Boy Chanel ~ fragrance review & a quick Chanel poll

Arthur Capel

Boy Chanel joins the Les Exclusifs collection at Chanel this year, bringing the collection to 16.1 It’s the second Exclusif from house perfumer Olivier Polge (the first being Misia), and was inspired by Arthur “Boy” Capel. Boy Capel, an English polo player and businessman, would likely be forgotten today but for his 9-year affair with Coco Chanel — he is often cited as the true love of her life.1 That, of course, lends him massive potential as “another link in the grand construct of the Chanel story”.2 I don’t know exactly how many products he has accrued at this point, but his namesake lipstick (in the Rouge Coco Shine line) came out in 2011, and his namesake handbag, Le Boy Chanel, debuted in 2012 (and was called an “instant classic”). Now, he has a fragrance.

It’s a unisex, with the usual hedging about unisex…

Read the rest of this article »

Shop for perfume

Parfums Raffy

We can be much more precise today than we used to be

There are also nods to classic jasmine, aldehyde, sandalwood, and ylang-ylang in the new scent — and that’s where things get interesting. Polge isolated the ylang-ylang using a special distilling process. The result is a greener, crisper note than anything you'd find in the original. “Natural, raw ingredients are almost fragrances by themselves,” says Polge. “We can be much more precise today than we used to be, and we have the ability of redistilling the concentrate.” He also kept sandalwood, but balanced it with a lighter, “more vibrant” cedarwood for a crisper, softer dry-down.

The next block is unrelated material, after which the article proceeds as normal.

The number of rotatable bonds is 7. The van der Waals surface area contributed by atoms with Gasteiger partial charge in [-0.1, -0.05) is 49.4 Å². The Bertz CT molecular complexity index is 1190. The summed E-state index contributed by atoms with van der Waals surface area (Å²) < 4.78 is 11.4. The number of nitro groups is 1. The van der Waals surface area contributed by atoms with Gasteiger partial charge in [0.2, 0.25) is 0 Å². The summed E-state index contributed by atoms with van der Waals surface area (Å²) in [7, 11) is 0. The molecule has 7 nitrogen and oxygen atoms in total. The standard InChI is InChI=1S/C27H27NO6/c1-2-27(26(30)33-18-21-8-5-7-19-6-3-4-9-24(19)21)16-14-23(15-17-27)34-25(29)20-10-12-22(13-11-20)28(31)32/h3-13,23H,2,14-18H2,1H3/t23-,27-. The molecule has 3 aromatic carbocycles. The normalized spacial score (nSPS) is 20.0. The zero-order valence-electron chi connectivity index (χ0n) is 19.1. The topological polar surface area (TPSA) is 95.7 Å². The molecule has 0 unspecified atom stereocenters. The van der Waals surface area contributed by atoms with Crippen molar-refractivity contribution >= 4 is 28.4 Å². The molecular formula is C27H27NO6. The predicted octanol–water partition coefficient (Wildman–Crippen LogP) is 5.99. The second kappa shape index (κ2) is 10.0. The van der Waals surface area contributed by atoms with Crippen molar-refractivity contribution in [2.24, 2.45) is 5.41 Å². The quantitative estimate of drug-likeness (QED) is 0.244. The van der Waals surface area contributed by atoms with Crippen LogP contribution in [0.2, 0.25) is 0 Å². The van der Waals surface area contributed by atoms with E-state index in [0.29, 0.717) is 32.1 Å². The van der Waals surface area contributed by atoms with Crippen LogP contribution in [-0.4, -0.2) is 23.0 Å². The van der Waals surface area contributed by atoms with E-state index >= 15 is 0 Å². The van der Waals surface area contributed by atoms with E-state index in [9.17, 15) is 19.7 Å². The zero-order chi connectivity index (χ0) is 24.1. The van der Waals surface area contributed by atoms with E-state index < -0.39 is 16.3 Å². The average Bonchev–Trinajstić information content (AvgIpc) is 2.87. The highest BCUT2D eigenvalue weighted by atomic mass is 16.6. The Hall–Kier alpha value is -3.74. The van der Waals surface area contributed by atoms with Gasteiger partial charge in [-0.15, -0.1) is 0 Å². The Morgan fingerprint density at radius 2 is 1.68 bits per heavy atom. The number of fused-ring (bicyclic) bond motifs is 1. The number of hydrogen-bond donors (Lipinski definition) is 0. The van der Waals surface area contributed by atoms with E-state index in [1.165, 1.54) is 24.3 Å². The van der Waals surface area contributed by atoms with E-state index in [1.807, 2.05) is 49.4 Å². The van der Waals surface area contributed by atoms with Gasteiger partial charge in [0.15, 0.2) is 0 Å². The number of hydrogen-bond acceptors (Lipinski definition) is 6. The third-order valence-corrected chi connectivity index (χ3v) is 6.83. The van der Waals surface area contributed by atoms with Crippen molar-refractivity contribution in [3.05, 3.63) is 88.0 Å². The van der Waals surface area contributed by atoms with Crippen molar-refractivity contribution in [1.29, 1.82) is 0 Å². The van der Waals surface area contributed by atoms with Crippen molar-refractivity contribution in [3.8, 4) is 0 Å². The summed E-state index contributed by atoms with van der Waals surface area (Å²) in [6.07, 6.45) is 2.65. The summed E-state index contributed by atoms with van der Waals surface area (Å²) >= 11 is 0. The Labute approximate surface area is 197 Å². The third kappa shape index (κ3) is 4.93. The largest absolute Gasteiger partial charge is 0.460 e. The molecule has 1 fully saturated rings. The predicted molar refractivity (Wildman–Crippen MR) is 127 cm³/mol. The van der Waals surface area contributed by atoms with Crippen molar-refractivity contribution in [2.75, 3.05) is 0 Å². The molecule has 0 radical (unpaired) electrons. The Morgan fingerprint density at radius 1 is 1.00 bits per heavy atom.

— Perfumer Olivier Polge provides a few more details about the upcoming Chanel No. 5 L'Eau. Read more at Stop Everything: Chanel Is Launching A New N0 .5 at Refinery 29.

Chanel Chance, Chance Eau Tendre & Chance Eau Vive ~ fragrance review

Chanel Chance Eau Vive

Have you noticed the trend of young women dying their hair gray? It can be startling to see a baby face capped with grandma’s hair. Sometimes it comes off as chic. But sometimes it’s an epic fail, almost as unsettling as politicians who dye their hair nut brown when Mother Nature clearly determined it should be gray — or gone. Mutton dressed as lamb, and vice versa.

To me, Chanel Chance plays this game. It doctors a big girl’s perfume for little girls by simplifying its heady oriental notes, freshening it up with citrus, and targeting its marketing to younger women. It’s like Guerlain Shalimar drawn as a kid’s cartoon and squirted with sweet musk, or like Thierry Mugler Angel with less verve and voluptuousness. To me, Chance feels off-kilter — or worse, banal. But, like dying your hair gray, it has its fans.

Chance, created by Jacques Polge, launched in 2002…

Read the rest of this article »